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Man who helped 21/7 bombers jailed By Alex Galbinski 10:57am Tuesday 5th February 2008
A man from New Southgate who was friends with two of the would-be July 21 suicide bombers, and knew about their plans to bomb London, was jailed for twelve years on Monday.
Appearing alongside four other men at Kingston Crown Court, Siraj Yassin Abdullah Ali, 33, of Ladderswood Way, was found guilty on four counts of failing to disclose information which could prevent terrorism and one count of assisting an offender by impeding his apprehension or prosecution.
All five were close associates or relatives of the failed bombers, who were jailed for life last year for conspiring to murder passengers on the London transport system two weeks after the attacks of July 7, 2005, which killed 52 people.
Despite a massive police hunt and appeal for information from the public, the five men helped the four bombers evade capture after the failed attacks.
Unemployed Siraj Ali lived in the flat above Yassin Omar, who attempted to bomb a Tube train approaching Warren Street.
The pair had also been part of the same foster family.
Ali let Muktah Ibrahim, the would-be number 26 bus bomber, and others live with him at the flat when fumes from the bomb-making devices downstairs became too unpleasant.
Police found handwritten notes relating to the construction of the bombs used on July 21 in Eritrean-born Ali's flat [65 Curtis House] and after the failed attacks, he helped clear out Ibrahim's property from his flat in the same block.
Also found in Ali's flat were notes describing steps leading to martyrdom, as well as a handwritten list of items including batteries, wires, bulbs and the words "detonator" and "charge" written in Arabic.
Ali was arrested on July 25 when police searched his block of flats.
Also found guilty were Ismail Abdurahman, 25, from Lambeth, Abdul Waxid Sherif, 30, of Stockwell, Wahbi Mohammed, 25, of Westbourne Park, and Muhedin Ali, 29, of Ladbroke Grove. They each received jail sentences of between seven and 17 years.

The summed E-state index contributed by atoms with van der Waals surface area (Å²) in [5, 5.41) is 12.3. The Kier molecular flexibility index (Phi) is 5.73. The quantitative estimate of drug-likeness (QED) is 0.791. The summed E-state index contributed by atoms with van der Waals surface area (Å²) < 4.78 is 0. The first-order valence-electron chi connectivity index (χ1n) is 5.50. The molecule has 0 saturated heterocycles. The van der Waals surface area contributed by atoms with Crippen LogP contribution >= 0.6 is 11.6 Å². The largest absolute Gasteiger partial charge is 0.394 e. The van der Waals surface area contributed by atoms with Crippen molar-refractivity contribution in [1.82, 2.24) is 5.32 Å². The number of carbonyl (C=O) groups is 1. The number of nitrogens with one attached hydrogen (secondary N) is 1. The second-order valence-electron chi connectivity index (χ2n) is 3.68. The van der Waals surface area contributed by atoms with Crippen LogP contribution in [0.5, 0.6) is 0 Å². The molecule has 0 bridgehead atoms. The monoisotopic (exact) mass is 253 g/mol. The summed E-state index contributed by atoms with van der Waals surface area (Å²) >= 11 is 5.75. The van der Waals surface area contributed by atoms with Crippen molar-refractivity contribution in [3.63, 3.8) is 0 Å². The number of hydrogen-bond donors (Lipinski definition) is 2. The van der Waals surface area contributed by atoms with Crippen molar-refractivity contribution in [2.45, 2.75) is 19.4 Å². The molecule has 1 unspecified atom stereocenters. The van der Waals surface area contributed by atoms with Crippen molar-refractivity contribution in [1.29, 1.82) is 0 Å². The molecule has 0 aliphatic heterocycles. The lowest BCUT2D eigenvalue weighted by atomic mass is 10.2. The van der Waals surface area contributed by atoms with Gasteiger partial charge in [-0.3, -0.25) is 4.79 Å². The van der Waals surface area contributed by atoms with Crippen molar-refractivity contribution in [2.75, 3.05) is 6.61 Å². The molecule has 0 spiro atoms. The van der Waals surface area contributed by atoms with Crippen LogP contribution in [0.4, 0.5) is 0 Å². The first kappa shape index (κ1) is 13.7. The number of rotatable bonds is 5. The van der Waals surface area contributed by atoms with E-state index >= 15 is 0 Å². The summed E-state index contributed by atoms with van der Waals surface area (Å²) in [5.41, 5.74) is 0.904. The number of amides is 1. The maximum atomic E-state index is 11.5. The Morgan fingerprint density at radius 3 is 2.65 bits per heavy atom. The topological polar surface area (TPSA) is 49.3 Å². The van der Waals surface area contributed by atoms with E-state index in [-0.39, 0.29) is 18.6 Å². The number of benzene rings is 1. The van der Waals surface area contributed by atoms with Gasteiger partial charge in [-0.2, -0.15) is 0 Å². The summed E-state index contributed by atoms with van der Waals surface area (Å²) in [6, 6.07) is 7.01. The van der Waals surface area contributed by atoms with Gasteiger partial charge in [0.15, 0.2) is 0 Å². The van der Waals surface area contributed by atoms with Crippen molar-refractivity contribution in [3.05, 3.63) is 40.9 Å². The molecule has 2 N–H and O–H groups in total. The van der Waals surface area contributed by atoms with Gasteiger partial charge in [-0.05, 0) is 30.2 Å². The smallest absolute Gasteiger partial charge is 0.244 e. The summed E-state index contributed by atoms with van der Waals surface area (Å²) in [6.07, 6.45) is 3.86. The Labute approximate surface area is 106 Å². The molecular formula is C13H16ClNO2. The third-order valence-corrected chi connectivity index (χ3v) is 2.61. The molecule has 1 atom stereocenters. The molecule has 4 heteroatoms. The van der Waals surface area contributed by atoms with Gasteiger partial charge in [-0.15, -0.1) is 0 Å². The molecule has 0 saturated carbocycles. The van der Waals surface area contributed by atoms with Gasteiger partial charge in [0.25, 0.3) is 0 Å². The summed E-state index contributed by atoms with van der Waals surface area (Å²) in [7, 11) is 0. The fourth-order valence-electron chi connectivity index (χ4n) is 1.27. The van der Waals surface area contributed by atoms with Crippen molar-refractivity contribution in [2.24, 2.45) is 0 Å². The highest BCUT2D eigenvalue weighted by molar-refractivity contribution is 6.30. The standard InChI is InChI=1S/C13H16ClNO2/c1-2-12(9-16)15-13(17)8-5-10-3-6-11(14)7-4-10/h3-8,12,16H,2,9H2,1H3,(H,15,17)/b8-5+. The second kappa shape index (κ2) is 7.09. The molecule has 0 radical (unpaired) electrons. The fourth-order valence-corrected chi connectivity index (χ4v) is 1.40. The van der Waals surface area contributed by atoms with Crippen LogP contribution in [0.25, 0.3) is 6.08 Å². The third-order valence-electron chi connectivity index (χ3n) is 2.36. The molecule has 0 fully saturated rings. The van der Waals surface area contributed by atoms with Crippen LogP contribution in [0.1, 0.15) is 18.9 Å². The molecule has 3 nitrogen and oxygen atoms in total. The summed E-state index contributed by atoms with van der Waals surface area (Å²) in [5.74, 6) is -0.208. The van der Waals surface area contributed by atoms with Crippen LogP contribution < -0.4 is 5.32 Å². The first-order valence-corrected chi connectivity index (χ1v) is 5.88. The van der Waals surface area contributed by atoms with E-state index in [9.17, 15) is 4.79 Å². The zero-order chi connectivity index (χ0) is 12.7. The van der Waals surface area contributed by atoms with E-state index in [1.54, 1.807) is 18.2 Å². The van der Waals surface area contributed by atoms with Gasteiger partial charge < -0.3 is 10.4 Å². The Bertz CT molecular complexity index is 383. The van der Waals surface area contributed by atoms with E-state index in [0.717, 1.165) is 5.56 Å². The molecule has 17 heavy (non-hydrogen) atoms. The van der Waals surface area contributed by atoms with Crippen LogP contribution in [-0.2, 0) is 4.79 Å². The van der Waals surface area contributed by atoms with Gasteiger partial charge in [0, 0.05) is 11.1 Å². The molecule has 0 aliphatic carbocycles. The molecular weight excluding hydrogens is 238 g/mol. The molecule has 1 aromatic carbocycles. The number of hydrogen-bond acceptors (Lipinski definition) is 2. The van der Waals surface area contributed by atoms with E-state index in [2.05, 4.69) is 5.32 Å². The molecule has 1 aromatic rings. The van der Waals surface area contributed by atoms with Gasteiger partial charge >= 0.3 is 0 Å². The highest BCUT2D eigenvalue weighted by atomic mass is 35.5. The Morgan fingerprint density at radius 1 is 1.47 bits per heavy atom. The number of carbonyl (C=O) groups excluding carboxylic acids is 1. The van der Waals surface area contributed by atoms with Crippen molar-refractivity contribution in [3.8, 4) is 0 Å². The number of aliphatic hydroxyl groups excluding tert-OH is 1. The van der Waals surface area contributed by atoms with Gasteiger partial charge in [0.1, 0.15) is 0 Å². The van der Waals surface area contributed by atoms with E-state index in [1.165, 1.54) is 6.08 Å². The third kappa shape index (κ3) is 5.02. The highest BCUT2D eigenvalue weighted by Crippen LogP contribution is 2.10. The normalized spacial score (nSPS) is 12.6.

The Metropolitan Police Services's assistant commissioner of specialist operations, Peter Clarke, said: "The bombers of July 21, 2005, wanted to repeat the carnage of July 7 by killing and maiming passengers on the London transport system. It was only through luck that they failed.
"Two of the men jailed today knew about these plans yet, despicably, failed to alert the authorities.
"Even after the attacks, they helped the bombers evade capture despite an appeal for assistance from the public. It must be remembered that July 2005 was a tense and worrying time for the people of London.
"Would-be suicide bombers were on the run two weeks after 52 people were murdered by terrorists and the fear of further attacks was very real.
"By helping the bombers escape immediate capture, they contributed to the public's fear of terrorism at that time."
Despite notes relating to "detonator" and "charge" written in Arabic being found in Ali's flat [65 Curtis House], the only evidence relating to actual explosive material presented to the original J21 trial court was a government scientist who told the trial court that 0.000000411 grams was found in "Mr Mohammed's home in west London". Now which Mr Mohammed is that? We were told that the 'bomb factory' was at 58 Curtis House, where apparently Yassin Omar & Asiedu took khat? 'lived.)
Earlier Keith Ritchie, from the Forensic Explosives Laboratory in Fort Halstead, Kent, told the jury he had found traces of TATP [triacetone triperoxide] at Mr Mohammed's home in west London.
One nanogram is the equivalent of a 1,000 millionth of a gram[=411/1000,000,000 grams = 0.000000411 grams], the jury was told.
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Five jailed for assisting terrorists
Five men who helped the would-be suicide bombers of 21 July 2005, including two with prior knowledge of the plot, were jailed for a total of 56 years at Kingston Crown Court.
Siraj Yassin Abdullah Ali, Ismail Abdurahman, Abdul Waxid Sherif, Wahbi Mohamed and Muhedin Ali were convicted of offences including assisting an offender and not disclosing information about acts of terrorism. All were close associates or relatives of the failed bombers, who were jailed for life last year for conspiring to murder passengers on the London transport system.
Before 21/7 Siraj Ali and Wahbi Mohammed knew there were plans to bomb London and failed to alert to the authorities. Together with Abdurahman, Sherif and Muhedin Ali they all actively helped the four bombers to evade capture after the failed attacks. This was despite a massive police hunt and appeal for information or assistance from the public and just two weeks after the deadly attacks of 7/7.
Siraj Ali was friends with two of the 21/7 bombers [he was elsewhere disclosed as being the Brother in Law of Yassin Omar (fostered by the same parents)]. He lived in the flat above Yassin Omar (the Warren Street bomber) at Curtis House, N11 and let Muktah Ibrahim (the No.26 bus bomber) live there with him [contemporaneous court reporting had 'Asiedu' living at the 1 bedroom khat house'bomb factory' flat (58 Curtis House)]. Handwritten notes relating to the construction of the bombs used on 21/7 were found in Ali's flat [only 0.000000411 grams of explosive type material and no handwritten notes were found at the alleged 'bomb factory itself] after the failed attacks he helped Ibrahim by clearing out the latter's property from his own flat at no. 65.